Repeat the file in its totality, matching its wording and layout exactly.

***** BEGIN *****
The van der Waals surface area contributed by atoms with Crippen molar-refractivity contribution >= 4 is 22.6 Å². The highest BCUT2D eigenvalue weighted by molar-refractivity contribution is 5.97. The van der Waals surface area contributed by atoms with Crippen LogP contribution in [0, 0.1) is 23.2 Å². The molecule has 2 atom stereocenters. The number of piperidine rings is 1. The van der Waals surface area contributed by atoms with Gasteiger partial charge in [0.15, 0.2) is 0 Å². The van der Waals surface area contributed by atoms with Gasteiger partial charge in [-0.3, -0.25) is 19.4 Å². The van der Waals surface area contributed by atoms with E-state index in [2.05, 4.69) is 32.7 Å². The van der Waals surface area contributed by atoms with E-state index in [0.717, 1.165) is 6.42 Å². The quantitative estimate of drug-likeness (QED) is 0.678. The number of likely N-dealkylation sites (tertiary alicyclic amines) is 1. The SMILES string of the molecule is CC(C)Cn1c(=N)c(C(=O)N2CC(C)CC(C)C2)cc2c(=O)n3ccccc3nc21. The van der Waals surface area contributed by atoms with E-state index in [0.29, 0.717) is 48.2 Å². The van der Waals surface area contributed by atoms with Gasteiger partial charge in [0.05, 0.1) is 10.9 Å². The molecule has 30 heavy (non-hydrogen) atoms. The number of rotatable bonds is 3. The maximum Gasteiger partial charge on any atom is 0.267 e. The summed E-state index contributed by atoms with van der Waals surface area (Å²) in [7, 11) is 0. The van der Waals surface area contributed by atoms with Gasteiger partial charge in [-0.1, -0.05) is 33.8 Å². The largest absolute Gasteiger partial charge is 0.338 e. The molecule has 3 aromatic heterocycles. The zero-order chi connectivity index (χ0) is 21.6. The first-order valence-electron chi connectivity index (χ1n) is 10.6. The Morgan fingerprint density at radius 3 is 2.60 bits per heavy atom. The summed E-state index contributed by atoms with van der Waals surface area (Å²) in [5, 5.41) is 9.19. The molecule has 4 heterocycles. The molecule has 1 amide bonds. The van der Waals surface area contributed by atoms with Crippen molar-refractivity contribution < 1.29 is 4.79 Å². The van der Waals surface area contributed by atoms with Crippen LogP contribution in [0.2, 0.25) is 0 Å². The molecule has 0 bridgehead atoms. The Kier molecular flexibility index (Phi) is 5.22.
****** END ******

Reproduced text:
The van der Waals surface area contributed by atoms with Crippen molar-refractivity contribution >= 4 is 22.6 Å². The highest BCUT2D eigenvalue weighted by molar-refractivity contribution is 5.97. The van der Waals surface area contributed by atoms with Crippen LogP contribution in [0, 0.1) is 23.2 Å². The molecule has 2 atom stereocenters. The number of piperidine rings is 1. The van der Waals surface area contributed by atoms with Gasteiger partial charge in [0.15, 0.2) is 0 Å². The van der Waals surface area contributed by atoms with Gasteiger partial charge in [-0.3, -0.25) is 19.4 Å². The van der Waals surface area contributed by atoms with E-state index in [2.05, 4.69) is 32.7 Å². The van der Waals surface area contributed by atoms with E-state index in [0.717, 1.165) is 6.42 Å². The quantitative estimate of drug-likeness (QED) is 0.678. The number of likely N-dealkylation sites (tertiary alicyclic amines) is 1. The SMILES string of the molecule is CC(C)Cn1c(=N)c(C(=O)N2CC(C)CC(C)C2)cc2c(=O)n3ccccc3nc21. The van der Waals surface area contributed by atoms with E-state index in [0.29, 0.717) is 48.2 Å². The van der Waals surface area contributed by atoms with Gasteiger partial charge in [0.05, 0.1) is 10.9 Å². The molecule has 30 heavy (non-hydrogen) atoms. The number of rotatable bonds is 3. The maximum Gasteiger partial charge on any atom is 0.267 e. The summed E-state index contributed by atoms with van der Waals surface area (Å²) in [7, 11) is 0. The van der Waals surface area contributed by atoms with Gasteiger partial charge in [-0.1, -0.05) is 33.8 Å². The largest absolute Gasteiger partial charge is 0.338 e. The molecule has 3 aromatic heterocycles. The zero-order chi connectivity index (χ0) is 21.6. The first-order valence-electron chi connectivity index (χ1n) is 10.6. The Morgan fingerprint density at radius 3 is 2.60 bits per heavy atom. The summed E-state index contributed by atoms with van der Waals surface area (Å²) in [5, 5.41) is 9.19. The molecule has 4 heterocycles. The molecule has 1 amide bonds. The van der Waals surface area contributed by atoms with Crippen molar-refractivity contribution < 1.29 is 4.79 Å². The van der Waals surface area contributed by atoms with Crippen LogP contribution in [0.2, 0.25) is 0 Å². The molecule has 0 bridgehead atoms. The Kier molecular flexibility index (Phi) is 5.22.